"My research for this gig started when I was three years old," she said with a laugh. "That's the best way to put it, really."

Steinberg is one of three backup singers in the 12-piece band that accompanies Jackson's original vocal tracks. As the first Cirque production to follow a rock concert-style program, the live band is a key element, every bit as vital to the spectacle as the acrobatics, choreography and special effects.

"The band has to be as good as Michael wanted it to be," said the singer with the multi-octave voice, noting that the executors of Jackson's estate had a hand in selecting the talent. "And he was a perfectionist."

After more than a year in the works, the $60-million production debuted in Montreal earlier this week, and is in Ottawa for a weekend run at Scotiabank Place. The first leg of the tour includes 47 dates in North America and a residency in Las Vegas; more than $40 million in tickets have already been sold. The journey is expected to continue until 2015.

This weekend's homecoming is sweet for Steinberg, who is staying with her parents. A talented singer who moved to Los Angeles as a teenager to work with hit-making producer David Foster, she also had a short-lived stint on American Idol in 2007.

After that, she toured the world as a backup singer with Toto, the softrock survivors of the '70s and early '80s. Through them, she met Phillinganes, another Toto alumnus before he became musical director of Immortal.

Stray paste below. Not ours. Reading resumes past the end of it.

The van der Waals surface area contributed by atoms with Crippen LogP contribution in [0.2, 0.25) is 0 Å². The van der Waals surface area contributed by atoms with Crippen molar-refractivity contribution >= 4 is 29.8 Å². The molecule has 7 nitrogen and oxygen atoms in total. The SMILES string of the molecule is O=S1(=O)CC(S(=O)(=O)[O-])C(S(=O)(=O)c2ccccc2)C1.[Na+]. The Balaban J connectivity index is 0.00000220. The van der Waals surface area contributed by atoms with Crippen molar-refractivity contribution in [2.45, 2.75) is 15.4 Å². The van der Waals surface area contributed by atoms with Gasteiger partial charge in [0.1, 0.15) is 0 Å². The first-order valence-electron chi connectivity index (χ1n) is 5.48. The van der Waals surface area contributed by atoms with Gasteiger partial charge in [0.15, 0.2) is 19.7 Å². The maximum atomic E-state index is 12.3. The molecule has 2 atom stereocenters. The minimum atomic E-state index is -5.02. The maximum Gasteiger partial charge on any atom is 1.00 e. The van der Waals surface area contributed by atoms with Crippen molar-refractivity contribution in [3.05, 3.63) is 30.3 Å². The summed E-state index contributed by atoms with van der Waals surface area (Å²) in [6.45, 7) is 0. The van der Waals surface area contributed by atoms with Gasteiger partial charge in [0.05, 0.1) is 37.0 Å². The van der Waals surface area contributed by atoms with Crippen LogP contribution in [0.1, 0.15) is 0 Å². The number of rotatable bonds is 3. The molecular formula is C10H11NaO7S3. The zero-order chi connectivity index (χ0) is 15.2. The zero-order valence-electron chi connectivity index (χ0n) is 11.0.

Although once touted as the next Alanis Morissette, Steinberg isn't itching to finish the album she started with Foster under a deal that fell apart when he left the company. Instead, she wants to make the most of the current gig.

"I will always love those songs, but I'm not sure I'm as passionate about that as I am about opportunities like this," she says. "I love to be on stage, I love to perform, I love to travel. Anything I can do to keep on doing my passion, I do."

So what's her favourite Jackson song? In the show, it's I Just Can't Stop Loving You because it's a duet featuring her and her idol. "I kinda go, 'Wow, is this happening?' It's me and Michael singing, and Greg playing piano. They are people I've idolized and wanted to work with my whole life.